“Especially with our extensive construction, parking garages are getting even more complicated,” he said. “People aren’t necessarily walking into the garage, grabbing their car and getting out of there. Now they’re having to wait for the conveyor belt to get their particular vehicle and they’re spending a lot more time in garages, so another reason to make sure all our requirements are being met. You wouldn’t want anybody getting carbon monoxide poisoning or anything like that.” 

403.7.2 Enclosed Parking Garages. Mechanical ventilation systems for enclosed parking garages shall operate continuously. 


(1) Mechanical ventilation systems shall be permitted to operate intermittently where the system is designed to operate automatically upon detection of vehicle operation or the presence of occupants by approved automatic detection devices. 

(2) Approved automatic carbon monoxide sensing devices, and nitrogen dioxide detectors shall be permitted to modulate the ventilation system to not exceed a maximum average of 50 parts per million of carbon monoxide, or 1 part per million nitrogen dioxide during an eight-hour period with a concentration of not more than 200 parts per million for carbon monoxide, or 5 parts per million nitrogen dioxide, for a period not exceeding 15 minutes. Automatic sensing devices installed in modulated parking garage ventilation systems shall be approved in accordance with Section 301.2. 

“A lot of words just to say we need to make sure the air is adequate,” he said. “Five parts per mission is not a lot, for good reason. We don’t want people getting sick while they’re waiting to get their vehicle out.” 

405.3 Bathroom Exhaust. A mechanical exhaust directly to the outdoors shall be provided in each room containing a bathtub, shower, or tub/shower combination. The fan shall run intermittently (on demand) or continuously. A readily accessible manual control designed to be operated as needed or an automatic control shall be provided for intermittent operations.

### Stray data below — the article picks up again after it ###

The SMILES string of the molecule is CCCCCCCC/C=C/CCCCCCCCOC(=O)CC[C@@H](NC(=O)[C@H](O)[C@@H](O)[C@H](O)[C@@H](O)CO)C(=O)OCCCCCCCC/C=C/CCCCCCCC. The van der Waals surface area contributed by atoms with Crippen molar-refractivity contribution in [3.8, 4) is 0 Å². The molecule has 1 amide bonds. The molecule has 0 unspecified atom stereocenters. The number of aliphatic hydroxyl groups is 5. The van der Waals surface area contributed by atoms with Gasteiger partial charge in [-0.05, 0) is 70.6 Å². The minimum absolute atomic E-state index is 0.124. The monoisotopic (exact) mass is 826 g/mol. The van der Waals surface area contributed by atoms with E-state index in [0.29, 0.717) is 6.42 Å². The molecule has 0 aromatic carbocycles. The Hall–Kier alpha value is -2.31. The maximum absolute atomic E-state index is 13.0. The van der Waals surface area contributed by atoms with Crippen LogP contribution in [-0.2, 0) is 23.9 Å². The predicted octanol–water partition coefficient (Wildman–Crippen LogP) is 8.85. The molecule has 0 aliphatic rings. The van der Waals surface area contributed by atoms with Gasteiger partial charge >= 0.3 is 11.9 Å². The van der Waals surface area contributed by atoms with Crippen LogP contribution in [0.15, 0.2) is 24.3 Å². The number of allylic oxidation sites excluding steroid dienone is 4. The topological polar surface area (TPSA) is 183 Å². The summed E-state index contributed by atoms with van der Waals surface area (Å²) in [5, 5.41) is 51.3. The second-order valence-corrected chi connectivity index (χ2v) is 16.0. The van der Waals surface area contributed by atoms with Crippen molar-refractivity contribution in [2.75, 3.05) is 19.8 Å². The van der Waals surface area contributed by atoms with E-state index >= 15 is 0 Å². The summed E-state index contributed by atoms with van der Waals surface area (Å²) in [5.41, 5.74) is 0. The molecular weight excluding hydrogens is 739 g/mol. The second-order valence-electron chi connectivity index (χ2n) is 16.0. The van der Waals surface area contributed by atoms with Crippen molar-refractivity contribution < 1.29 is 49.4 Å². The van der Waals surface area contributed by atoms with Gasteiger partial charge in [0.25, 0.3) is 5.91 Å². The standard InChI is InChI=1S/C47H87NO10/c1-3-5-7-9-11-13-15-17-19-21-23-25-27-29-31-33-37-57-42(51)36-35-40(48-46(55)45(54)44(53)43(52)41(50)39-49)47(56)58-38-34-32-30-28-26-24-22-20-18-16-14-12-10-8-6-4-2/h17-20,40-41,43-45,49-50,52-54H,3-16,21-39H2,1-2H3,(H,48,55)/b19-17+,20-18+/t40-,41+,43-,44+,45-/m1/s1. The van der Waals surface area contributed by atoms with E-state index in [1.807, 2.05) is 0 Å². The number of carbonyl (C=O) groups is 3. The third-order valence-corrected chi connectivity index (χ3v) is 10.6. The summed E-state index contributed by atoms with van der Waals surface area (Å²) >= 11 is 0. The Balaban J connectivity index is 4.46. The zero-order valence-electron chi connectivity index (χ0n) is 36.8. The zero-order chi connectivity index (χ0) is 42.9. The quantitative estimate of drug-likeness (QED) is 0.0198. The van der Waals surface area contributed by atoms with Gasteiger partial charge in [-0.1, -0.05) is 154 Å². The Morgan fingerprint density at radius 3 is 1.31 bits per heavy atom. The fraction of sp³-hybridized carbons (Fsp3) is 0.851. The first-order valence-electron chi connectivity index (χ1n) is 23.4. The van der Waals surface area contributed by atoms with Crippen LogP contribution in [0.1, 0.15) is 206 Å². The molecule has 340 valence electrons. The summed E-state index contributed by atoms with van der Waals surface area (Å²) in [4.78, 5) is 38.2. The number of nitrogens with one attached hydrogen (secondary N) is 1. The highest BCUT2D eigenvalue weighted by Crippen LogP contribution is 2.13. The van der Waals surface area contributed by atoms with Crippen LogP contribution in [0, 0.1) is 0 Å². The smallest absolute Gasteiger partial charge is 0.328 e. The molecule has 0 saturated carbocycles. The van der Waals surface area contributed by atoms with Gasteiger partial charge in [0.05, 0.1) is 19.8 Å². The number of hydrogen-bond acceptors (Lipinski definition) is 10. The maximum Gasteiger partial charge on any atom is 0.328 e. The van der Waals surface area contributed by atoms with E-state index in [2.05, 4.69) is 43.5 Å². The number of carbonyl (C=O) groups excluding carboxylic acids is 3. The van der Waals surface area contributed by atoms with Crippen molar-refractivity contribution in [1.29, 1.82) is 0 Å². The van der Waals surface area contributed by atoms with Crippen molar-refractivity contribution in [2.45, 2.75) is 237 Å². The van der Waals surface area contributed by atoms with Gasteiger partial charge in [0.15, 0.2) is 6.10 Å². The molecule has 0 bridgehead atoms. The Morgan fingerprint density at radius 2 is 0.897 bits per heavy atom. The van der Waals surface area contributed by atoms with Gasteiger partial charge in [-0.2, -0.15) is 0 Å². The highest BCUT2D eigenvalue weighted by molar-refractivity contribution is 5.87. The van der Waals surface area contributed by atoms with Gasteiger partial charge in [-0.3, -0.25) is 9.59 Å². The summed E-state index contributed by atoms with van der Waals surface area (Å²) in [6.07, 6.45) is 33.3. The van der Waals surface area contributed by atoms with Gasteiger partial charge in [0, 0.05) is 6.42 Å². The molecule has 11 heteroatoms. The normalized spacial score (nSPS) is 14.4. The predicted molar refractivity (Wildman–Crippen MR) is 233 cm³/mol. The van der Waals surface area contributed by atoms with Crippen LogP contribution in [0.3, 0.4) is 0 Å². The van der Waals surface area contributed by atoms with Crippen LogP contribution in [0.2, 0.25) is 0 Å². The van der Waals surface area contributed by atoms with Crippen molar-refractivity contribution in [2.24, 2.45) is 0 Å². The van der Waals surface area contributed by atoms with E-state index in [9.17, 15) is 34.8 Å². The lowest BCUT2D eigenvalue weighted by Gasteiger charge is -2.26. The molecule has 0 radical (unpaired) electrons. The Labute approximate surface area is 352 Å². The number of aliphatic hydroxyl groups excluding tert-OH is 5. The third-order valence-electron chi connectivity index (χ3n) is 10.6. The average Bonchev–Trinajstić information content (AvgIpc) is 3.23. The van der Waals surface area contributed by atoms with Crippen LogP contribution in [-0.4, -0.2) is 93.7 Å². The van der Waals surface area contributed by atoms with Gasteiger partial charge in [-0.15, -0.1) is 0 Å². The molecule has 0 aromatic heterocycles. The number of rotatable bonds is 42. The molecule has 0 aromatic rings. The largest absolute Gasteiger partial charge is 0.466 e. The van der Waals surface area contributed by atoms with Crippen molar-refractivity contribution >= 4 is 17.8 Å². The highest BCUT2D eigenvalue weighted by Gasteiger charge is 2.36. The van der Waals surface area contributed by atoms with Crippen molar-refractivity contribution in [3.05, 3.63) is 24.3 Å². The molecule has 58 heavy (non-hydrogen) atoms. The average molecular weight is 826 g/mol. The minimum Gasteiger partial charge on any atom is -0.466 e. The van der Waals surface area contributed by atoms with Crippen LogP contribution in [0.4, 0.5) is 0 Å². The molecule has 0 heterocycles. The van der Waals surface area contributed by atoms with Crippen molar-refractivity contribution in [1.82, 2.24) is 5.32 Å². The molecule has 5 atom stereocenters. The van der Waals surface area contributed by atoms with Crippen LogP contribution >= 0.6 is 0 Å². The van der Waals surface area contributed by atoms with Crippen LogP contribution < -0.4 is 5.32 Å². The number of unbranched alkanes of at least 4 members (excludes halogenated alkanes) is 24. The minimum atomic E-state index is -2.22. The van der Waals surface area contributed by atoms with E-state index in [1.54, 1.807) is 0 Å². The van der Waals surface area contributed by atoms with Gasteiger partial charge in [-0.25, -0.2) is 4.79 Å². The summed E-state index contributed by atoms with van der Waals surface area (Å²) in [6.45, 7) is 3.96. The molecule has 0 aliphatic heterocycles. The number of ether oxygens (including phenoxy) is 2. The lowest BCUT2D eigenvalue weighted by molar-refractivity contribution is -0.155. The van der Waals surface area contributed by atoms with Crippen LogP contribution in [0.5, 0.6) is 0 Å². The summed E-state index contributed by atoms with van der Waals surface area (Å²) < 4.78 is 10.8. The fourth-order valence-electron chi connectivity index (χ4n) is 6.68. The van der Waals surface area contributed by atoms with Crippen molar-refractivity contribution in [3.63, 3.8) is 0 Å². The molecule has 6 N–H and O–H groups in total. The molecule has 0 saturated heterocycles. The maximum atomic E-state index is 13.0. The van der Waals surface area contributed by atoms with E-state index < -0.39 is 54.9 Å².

405.3.1 Exhaust Rate. The exhaust rate shall be not less than 50 ft3/min (0.02 m3/s) for intermittent operation and 20 ft3/min (0.009 m3/s) for continuous operation 

“I do like how the first part says ‘directly to the outdoors,’” Christensen said. “A lot of times in these high rises, where we have so much going into them, we’re running out of space to put stuff so people are getting creative. ‘Let’s put that in the parking garage.’ A parking garage by definition is not direct to the outdoors.” 

405.4 Kitchen Exhaust. A mechanical exhaust directly to the outdoors shall be provided in each kitchen. The fan shall run intermittently (on demand) or continuously. A readily accessible manual control designed to be operated as needed or an automatic control shall be provided for intermittent operations. 

405.4.1 Exhaust Rate. For intermittent-controlled operations, the exhaust rate shall be not less than 100 ft3/min (0.047 m3/s) for range hoodsor 300 ft3/ min (0.141 m3/s) for mechanical exhaust fans including downdraft appliances. For continuous operated ventilation, the exhaust rate shall be not less than 5 air changes per hour based on kitchen volume for enclosed kitchens. 

“To find out your air changes, that’s one that’s kind of stumped us in the past,” he said. “If anybody ever needs help to figure out those calculations, it’s a little bit more of a complex equation that takes some time to get the hang of, I’m more than happy to go over that equation, as well.” 

Christensen then talked about the various energy code requirements that affect ventilation systems such as ASHRAE 90.1-2016, 2018 IECC Prescriptive, and 2018 IECC Performance. He finished with a series of photos of HVR installations, flex duct, R2 bathroom exhaust and other installations he’s encountered in Salt Lake City. 

With that, Christensen invited questions from attendees and thanked them for their participation before concluding his presentation.

Geoff Bilau
Editor, Senior Writer for Marketing and Communications at IAPMO

Last modified: May 8, 2024